Since coming back to the Yankees on August 5th after recovering from hip surgery, Alex Rodriguez has played in 12 games and had 47 official at-bats. He has also been hit by a pitch twice. One of those came in his second game back against the White Sox, when Chicago ace Chris Sale threw a slider that got away from him and grazed A-Rod. Didn’t seem like anything intentional. HOWEVER, everyone knew the intentions of Red Sox starter Ryan Dempster on Sunday night when he drilled Alex in the top of the 2nd inning. Dempster said postgame he wasn’t trying to hit him, and that he was just pitching him inside. I mean, obviously he’s going to say that. Pitchers always say that when there’s a clear beanball situation. What guy is saying to the press, "Oh yeah man I was definitely aiming right at him on purpose!" Nobody. But let’s delve into the Dumpster (Uh, I mean, Dempster) pitch sequence against Rodriguez. Pitch 1: 89 mph fastball BEHIND A-Rod. Pitch 2: 92 mph waist-high fastball that tailed deep inside. Pitch 3 was about the same. And pitch number 4 was the dagger, nailing A-Rod in the back of the left arm.
What happens next? Joe Girardi comes flying out of the dugout like a rabid wolverine, Gronk-spikes his hat onto the Fenway grass and proceeds to give home plate umpire Brian O’Nora what I like to call "the business," nearly giving him a Mike Tyson-esque right hook in the process. Girardi wasn’t actually trying to punch O’Nora, but in slow motion GIF form his flailing arm gesture looks like an attempt at a knockout. He also had some choice words for Mr. Dempster, which I shall not repeat on here. To no one’s surprise, Joe gets ejected. Brett Gardner also ran out of the dugout to do some shouting in A-Rod’s defense, but he stayed in the game and came to his teammate’s aid in a different way later in the game when he ripped a triple with the bases loaded to put the Bombers ahead for good. Alex also got ultimate revenge on Dempster in the 6th inning when he absolutely UNLOADED on a 1-0 pitch, depositing it into the center field seats for the longest Yankees home run of the season. 446 feet to be exact. Whatever your opinions of Rodriguez might be, as a Yanks fan that payback was awesome. I know I certainly gave a hearty fist pump. And it was definitely one of the most emotional regular season wins in recent memory; I’m still hyped just writing about it.
Looking back at the game, the big question(s) is "Should A-Rod have been plunked?/Did Dempster have the right to hit him?" We all know retaliation in baseball comes in the form of a pitcher throwing at the batter. It’s part of baseball and probably will continue to be. But this was a whole different situation. Neither the New York Yankees nor Alex Rodriguez did anything to personally victimize Ryan Dempster or any of the Sox players (at least nothing I’m aware of). Because of A-Rod’s involvement with Biogenesis, Dempster created his own internal vendetta against him. Which is a perfectly reasonable thing to have, and I’m sure numerous other players feel the same way. Personally it disappoints me too, because although I am a Yankees fan, I am a fan of the game as well. I can’t imagine very many fans would ever condone cheating, and it is refreshing to see players have success while also doing it the right way. Honestly it would not surprise me to see Alex drilled a few more times this season.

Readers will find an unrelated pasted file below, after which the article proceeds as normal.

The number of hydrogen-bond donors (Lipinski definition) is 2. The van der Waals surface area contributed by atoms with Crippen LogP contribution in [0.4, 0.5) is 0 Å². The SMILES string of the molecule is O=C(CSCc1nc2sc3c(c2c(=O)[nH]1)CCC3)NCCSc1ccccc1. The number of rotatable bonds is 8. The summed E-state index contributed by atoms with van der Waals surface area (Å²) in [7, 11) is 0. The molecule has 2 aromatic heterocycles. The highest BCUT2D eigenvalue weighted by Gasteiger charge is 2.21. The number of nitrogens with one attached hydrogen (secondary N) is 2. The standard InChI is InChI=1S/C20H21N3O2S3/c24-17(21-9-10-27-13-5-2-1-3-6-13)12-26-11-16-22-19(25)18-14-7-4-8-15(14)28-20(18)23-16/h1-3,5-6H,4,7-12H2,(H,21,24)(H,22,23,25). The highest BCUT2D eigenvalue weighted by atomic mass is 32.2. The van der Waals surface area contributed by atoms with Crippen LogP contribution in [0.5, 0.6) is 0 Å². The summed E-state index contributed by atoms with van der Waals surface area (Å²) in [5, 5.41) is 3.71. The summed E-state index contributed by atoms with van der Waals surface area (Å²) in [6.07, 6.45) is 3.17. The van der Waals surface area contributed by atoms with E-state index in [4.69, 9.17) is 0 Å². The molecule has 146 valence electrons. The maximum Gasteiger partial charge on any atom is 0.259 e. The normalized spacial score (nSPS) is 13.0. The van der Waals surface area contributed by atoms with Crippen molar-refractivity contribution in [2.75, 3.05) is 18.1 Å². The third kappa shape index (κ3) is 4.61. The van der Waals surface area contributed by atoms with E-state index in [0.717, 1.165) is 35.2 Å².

But does it make it acceptable for Ryan Dempster, or any other pitchers for that matter, to throw at him. Obviously the Red Sox faithful were delighted by it, but I’m going to be parental here and say two wrongs don’t make a right.
Joe Girardi stated that he hopes the MLB will take action with this, and said after the game, "You don’t allow people just to be thrown at because you don’t like them or you disagree with someone. You can’t do that."
I’m right with ya, Joe. It was unprofessional and immature. If Dempster really wanted to give A-Rod a piece of his mind, he should have tried to strike him out. Not sure if he knows this, but a strikeout is better than putting a runner on base. A-Rod scored a run that inning, by the way. I’m not defending A-Rod’s actions off the diamond, but a lot of us would have done the same thing that Girardi and Gardner did, which was supporting a teammate. That’s what teammates do. When Alex bashed the homer in the 6th and came back to the dugout, all his teammates were high fiving him. And not just little wimpy high fives either. Big, emphatic ones. They knew it was a big moment, and they were pumped for their teammate.
Now with a big series win on the road against Boston, can the Yanks use this "mess with one of us, you mess with all of us" rallying cry as a catapult for a late season run? In one of the weirdest twists of fate ever, that run could be centered around none other than Alex Rodriguez (as if he isn’t centered around enough things). Thanks for the motivation, Dempster.